Prior to the '90s, "Britpop" as a concept would probably be met with a quizzical shrug: are we talking about the British Invasion of the mid-'60s? Or maybe the full-frontal assault of British rock acts of the early '70s that make up the bulk of the non-country portion of any classic-rock radio playlist? But by the '80s, UK rock — after the initial Flock of Seagulls shock of MTV's disruptive influence — was seen as a wasteland for what was known in the States as "college rock." Except that it wasn't a wasteland so much as a cornucopia of mindblowingly awesome acts, all viciously competing with each other to top the UK singles charts with one epoch-defining tune after another, paving the way for the mid-'90s Britpop global assault.
The pre-history of Britpop can be traced to the early-'80s Liverpool grudge match between Echo & the Bunnymen and Julian Cope's Teardrop Explodes. The Oasis and Blur of their time, respectively, neither band would be satisfied until they were Beatles-level huge (with the Bunnymen almost actually getting there). Similarly striving for pop perfection, but with a biting mid-'80s post-punk snarl, were Glasgow's Orange Juice, whose wry delivery and snotty outlook would be a sneak influence on almost every Britpop band. But none of the aforementioned would be a match for the UK phenomena that were Steven Morrissey and the Smiths: they set the blueprint, from the twisted storytelling that would become Pulp's stock-in-trade, to the veddy English preciousness that a band like Blur would take to the bank a handful of years later, to the stadium-rocking relatable hooks that would propel Oasis to super-duper-stardom.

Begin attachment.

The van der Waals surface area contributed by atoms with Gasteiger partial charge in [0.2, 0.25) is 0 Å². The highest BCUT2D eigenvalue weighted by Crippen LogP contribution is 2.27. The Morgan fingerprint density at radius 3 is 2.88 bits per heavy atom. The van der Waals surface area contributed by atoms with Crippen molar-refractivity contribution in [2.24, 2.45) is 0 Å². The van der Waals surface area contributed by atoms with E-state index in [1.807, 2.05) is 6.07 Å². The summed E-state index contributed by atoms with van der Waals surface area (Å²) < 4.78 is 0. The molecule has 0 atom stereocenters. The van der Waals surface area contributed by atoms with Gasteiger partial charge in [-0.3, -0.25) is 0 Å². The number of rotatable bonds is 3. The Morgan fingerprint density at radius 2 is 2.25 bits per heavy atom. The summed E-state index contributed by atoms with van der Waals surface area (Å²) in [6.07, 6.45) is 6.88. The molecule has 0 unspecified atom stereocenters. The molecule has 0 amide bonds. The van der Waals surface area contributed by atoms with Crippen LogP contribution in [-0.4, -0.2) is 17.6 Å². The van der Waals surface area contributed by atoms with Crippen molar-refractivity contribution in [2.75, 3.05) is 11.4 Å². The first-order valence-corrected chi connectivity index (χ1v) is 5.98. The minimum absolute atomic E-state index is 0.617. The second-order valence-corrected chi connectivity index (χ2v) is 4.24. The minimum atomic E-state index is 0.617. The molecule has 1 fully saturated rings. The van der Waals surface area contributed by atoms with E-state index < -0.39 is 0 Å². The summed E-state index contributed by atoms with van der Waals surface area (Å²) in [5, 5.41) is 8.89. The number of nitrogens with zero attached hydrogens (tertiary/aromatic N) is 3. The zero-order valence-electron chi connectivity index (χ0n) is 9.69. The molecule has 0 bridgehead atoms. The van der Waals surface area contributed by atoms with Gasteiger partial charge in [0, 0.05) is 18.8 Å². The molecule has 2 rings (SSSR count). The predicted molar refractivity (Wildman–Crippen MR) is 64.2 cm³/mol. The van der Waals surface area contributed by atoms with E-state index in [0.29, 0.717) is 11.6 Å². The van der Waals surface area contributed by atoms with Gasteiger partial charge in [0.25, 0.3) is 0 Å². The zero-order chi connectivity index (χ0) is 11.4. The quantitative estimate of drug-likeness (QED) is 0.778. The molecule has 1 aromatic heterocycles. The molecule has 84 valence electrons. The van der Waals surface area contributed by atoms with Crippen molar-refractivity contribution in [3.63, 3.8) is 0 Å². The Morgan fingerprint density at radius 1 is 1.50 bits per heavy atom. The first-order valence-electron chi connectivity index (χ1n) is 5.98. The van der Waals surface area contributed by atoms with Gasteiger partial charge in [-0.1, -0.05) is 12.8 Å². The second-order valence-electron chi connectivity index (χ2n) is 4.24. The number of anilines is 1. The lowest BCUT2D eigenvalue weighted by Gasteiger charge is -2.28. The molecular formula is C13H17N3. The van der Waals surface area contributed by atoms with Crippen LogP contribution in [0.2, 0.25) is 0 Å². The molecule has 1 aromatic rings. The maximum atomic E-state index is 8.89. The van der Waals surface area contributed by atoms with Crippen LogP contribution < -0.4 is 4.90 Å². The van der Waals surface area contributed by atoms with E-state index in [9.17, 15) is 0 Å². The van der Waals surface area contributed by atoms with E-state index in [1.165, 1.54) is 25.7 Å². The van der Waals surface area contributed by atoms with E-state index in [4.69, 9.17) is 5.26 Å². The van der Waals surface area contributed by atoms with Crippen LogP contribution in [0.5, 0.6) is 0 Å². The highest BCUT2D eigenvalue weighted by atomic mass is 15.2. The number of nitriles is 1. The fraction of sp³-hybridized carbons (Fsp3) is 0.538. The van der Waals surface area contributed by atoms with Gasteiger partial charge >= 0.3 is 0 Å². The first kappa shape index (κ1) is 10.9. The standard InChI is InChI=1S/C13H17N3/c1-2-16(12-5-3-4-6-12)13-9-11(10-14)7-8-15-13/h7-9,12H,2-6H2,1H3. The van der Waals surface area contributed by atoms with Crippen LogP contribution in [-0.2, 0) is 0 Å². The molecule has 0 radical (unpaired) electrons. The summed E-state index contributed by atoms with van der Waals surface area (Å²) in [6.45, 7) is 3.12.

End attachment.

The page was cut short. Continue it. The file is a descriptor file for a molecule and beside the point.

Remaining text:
On the other end of the spectrum were bands like Jesus and Mary Chain and Spaceman 3, taking an obsession with '60s Brill Building songcraft and running it through a tenderizer of chainsaw guitars at recklessly shrill volumes. The influence of these bands is gargantuan, especially on the sound of '90s rock — they paved the way for Britpop's twin obsessions with classical songsmithing and distorto-kicks. It wasn't all just pure noise, after all. Britpop was a pop phenomenon, where the song was king and singing presided over shouting — creating space for the emergence of the roots of twee. Croydon's Saint Etienne were trailblazers, merging romantic themes and vaguely retro dance beats. Meanwhile, Sundays' gauzy and lilting tunes took the torch from the Cocteau Twins and brought dream pop into the '90s.
Ultimately, though, Britpop was about a British musical redemption, and its knight in shining armor was a ragtag group of baggy-pants'd goofballs called the Stone Roses. Although little more than college-rock darlings in the US, across the pond they were titans, pummeling the UK music world with single after single of undeniable majesty. "She Bangs the Drums," "I Wanna Be Adored," "I Am The Resurrection" — these were songs that not only defined an era, but made British youth stop caring about what was going on in America, at least for a while. It would be a few years before the Oasis would pound Britpop's war drums — but first there was a decade-long rumble that grew increasingly hard to ignore.
: Music Features
, Music, Echo & The Bunnymen, rock, More